by Dennis Dalman
It’s the Cookie Monster’s favorite time of year, the time when Girl Scout cookies are being sold coast to coast.
“Me want cookie!” says the Cookie Monster. “Me eat cookie!”
And that’s just about what so many Girl Scouts are hearing from people, from customers: “I’ve just got to have some Girl Scout cookies; I love those cookies.”
Sartell Girl Scout Hattie Dietz said selling the cookies is fun because it makes her happy that people enjoy them so much. Hattie likes them as much as her customers do. The Dietzes keep the big stash of Girl Scout cookies in their van, dubbed the “Cookie Mobile,” locked in the garage so they won’t be tempted to eat too many.
Dietz, the daughter of Trina and Eric Dietz, is a fifth-grader at St. Francis Xavier Elementary School. She has been a Girl Scout since kindergarten and is now one of four girls in the junior level of Sartell Troop 937. There are many more girls in the other levels.
On Feb. 4, Hattie and her mother set up a booth inside Cash Wise East in St. Cloud where Hattie happily sold dozens of boxes of cookies.
One of her customers was Audrey Anderson of Sartell, who smiled with delight as she pushed her grocery cart up to the cookie booth.
“Oh, Girl Scout cookies!“ she exclaimed, grinning.
She paused, trying to make up her mind . . .
“Oh, yes, chocolate! I love chocolate,” she said, pointing, “So I’ve got to have some of those.”
Thin Mints and Peanut Butter Patties are the top sellers, Hattie noted.
Hattie’s mother is always amazed and amused by people’s reactions to the stacked boxes of cookies.
Most people, she said, know exactly what they are at the first split-second glance.
“The cookies are a tradition for most people,” Trina said. “It’s a seasonal tradition, and people feel about Girl Scout cookies the way they feel about strawberries or raspberries in season. They want some because they know the cookies are a limited-time item.”
So far, in just a few days, Hattie has sold (as of Feb. 4) 185 boxes of the cookies, and she hopes to sell 75 more boxes, at least.
From total sales, each Girl Scout gets to keep some of the profits. Hattie plans to use her share to cover the cost of attending a Girl Scout camp in the Boundary Waters area come summer.
This year, sales of cookies will end March 11, though some scouts will still be able to sell any they may still have on hand.
This is the 101st year of Girl Scout cookie sales, a fundraising tradition that began in Muskogee, Oklahoma, when mothers of the Mistletoe Troop girls baked sugar cookies to sell in the school’s cafeteria.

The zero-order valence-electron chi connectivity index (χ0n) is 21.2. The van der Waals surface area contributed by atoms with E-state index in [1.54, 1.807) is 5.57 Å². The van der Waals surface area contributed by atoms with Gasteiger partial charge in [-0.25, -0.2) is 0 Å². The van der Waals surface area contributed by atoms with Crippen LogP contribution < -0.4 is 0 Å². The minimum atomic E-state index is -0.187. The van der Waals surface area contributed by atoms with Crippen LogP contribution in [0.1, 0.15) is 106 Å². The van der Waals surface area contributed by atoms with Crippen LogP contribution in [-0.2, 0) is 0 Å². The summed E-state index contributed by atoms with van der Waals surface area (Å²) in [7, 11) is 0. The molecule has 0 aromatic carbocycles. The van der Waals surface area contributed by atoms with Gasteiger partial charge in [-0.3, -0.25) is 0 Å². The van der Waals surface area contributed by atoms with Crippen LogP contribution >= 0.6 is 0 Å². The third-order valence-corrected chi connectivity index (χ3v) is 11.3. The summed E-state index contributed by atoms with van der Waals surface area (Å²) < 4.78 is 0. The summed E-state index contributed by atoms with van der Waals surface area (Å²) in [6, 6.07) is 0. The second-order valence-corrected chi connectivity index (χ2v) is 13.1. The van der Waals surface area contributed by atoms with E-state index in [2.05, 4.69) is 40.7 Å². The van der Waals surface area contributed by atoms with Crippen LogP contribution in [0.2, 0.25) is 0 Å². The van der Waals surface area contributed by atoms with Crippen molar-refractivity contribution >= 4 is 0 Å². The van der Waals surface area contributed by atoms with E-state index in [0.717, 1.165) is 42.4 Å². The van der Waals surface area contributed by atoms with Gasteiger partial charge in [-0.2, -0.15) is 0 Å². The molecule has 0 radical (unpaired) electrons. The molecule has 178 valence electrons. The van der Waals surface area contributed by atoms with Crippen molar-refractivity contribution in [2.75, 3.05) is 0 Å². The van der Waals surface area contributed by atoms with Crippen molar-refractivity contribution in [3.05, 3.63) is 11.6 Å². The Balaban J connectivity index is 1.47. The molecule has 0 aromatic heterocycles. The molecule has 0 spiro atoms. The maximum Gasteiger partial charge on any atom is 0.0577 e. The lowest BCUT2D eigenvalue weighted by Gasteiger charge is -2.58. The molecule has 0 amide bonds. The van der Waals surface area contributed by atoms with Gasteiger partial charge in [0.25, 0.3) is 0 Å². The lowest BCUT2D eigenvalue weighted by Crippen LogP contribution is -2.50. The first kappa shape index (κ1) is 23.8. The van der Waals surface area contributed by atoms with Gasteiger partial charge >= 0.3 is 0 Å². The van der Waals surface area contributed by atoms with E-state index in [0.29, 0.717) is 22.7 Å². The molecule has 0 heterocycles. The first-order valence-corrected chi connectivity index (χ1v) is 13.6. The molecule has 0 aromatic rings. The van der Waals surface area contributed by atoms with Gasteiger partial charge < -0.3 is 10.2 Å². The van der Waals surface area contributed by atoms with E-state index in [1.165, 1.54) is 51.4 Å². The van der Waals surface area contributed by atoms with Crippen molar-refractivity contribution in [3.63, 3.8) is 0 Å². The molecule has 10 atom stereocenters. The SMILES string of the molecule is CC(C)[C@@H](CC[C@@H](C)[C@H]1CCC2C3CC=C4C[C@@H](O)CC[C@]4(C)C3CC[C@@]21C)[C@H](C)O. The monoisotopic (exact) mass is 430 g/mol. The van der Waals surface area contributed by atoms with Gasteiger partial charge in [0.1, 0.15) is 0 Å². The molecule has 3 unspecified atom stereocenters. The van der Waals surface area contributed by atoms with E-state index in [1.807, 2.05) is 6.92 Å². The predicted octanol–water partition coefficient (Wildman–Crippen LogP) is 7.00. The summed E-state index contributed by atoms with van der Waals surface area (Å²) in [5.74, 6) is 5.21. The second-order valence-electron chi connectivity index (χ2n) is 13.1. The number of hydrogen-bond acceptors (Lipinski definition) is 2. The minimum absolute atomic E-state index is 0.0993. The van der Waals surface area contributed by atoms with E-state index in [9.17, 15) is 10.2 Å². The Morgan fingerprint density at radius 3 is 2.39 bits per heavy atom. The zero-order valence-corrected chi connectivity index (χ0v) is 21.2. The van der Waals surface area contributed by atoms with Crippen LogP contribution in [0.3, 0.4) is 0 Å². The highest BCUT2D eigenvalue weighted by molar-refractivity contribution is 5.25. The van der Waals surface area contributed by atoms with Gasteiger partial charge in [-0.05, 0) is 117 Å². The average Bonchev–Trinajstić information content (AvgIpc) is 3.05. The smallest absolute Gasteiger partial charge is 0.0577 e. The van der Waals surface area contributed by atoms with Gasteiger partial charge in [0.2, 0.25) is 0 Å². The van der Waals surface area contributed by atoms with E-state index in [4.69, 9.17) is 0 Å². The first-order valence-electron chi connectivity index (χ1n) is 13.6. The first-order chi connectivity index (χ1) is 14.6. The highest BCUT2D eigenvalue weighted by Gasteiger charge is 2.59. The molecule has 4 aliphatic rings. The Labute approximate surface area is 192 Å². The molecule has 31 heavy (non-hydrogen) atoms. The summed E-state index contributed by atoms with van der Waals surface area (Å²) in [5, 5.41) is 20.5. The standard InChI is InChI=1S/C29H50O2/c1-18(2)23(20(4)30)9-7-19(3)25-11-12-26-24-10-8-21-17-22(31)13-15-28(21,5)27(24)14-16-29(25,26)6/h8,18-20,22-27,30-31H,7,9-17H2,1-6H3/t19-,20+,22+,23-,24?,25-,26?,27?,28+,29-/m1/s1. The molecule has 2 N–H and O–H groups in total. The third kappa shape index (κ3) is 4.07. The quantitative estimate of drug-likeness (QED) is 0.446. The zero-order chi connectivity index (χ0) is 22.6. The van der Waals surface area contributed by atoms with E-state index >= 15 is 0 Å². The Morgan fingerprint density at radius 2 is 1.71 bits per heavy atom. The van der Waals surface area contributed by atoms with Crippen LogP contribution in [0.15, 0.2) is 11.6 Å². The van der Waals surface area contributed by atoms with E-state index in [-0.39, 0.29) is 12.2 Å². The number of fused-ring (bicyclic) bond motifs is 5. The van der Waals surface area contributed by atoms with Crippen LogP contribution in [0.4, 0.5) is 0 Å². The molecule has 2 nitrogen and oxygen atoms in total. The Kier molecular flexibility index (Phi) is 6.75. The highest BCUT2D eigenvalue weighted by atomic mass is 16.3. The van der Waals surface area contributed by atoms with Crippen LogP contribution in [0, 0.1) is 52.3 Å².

The Girl Scouts organization was founded 106 years ago.
Last year, there were 6,631 scouts grades K-12 in the Girl Scouts Lakes and Pines Council, a region that covers a wide area of central and northern Minnesota all the way up to the Canadian border and including a part of northwestern Wisconsin. That council is one of 112 in the nation.
Of the total scouts in the Lakes and Pines Council (6,631), 4,348 scouts sold cookies last year – close to a million boxes sold. The average number of boxes sold per scout was 232. That same number of boxes, about 1 million, will likely be sold this year, too, said Tauna Quimby, director of marketing and customer care for the Lakes and Pines Council.
Profits from sales are used for service projects and council operations, and each girl gets a portion she can spend for programs, camps or anything she wants.
Quimby has been with that council for 20 years. Year after year, she is pleased by customers and their loyalty to the cookies. They can be fiercely loyal to their favorite kinds of cookies, Quimby said. Thin Mints has been the No. 1 favorite for decades, she said during an interview with the Newsleader. Last year, a cookie called S’mores was introduced and outsold any first-time cookie in a century of sales. But S’mores are yet to topple Thin Mints from its pinnacle. Other kinds of cookies are Caramel DeLites, Lemonades, Samoas, Shortbread Trefoils, Savannah Smiles, Toffee-tastic, Peanut Butter Patties and Peanut Butter Sandwich.
The cookies for this region are baked at ABC Bakers in North Sioux City, South Dakota. Fresh from the oven and packaged, they are then shipped to warehouses, dubbed “cookie cupboards,“ far and wide, including the St. Cloud area, where the scouts and their families pick them up.
Girl Scout cookies can be purchased online. Visit girlscoutcookies.org.
• Girl Scouts sell at least $700 million-worth of cookies annually, making it the largest girl-led business in the nation.
• ABC Bakers (founded in Richmond, Virginia) has been a licensed Girl Scout cookie baker since 1937. Now in North Sioux City, South Dakota, it is one of two bakeries that makes the cookies, the other is Little Brownie Bakery of Louisville, Kenucky.
• In 1985, one aggressive go-getter, Girl Scout Elizabeth Brinton of Falls Church, Virginia., sold a knock-out number of cookies –11,200 boxes of them in one season. When customers would pull out checkbooks to pay for them, Brinton would ask, as if daring them, “Why not buy a whole case of them?” And many of them did just that.
• Throughout the years, many new kinds of cookies proved to be duds, including a vanilla cream-strawberry flavor and a cinnamon-flavored kind.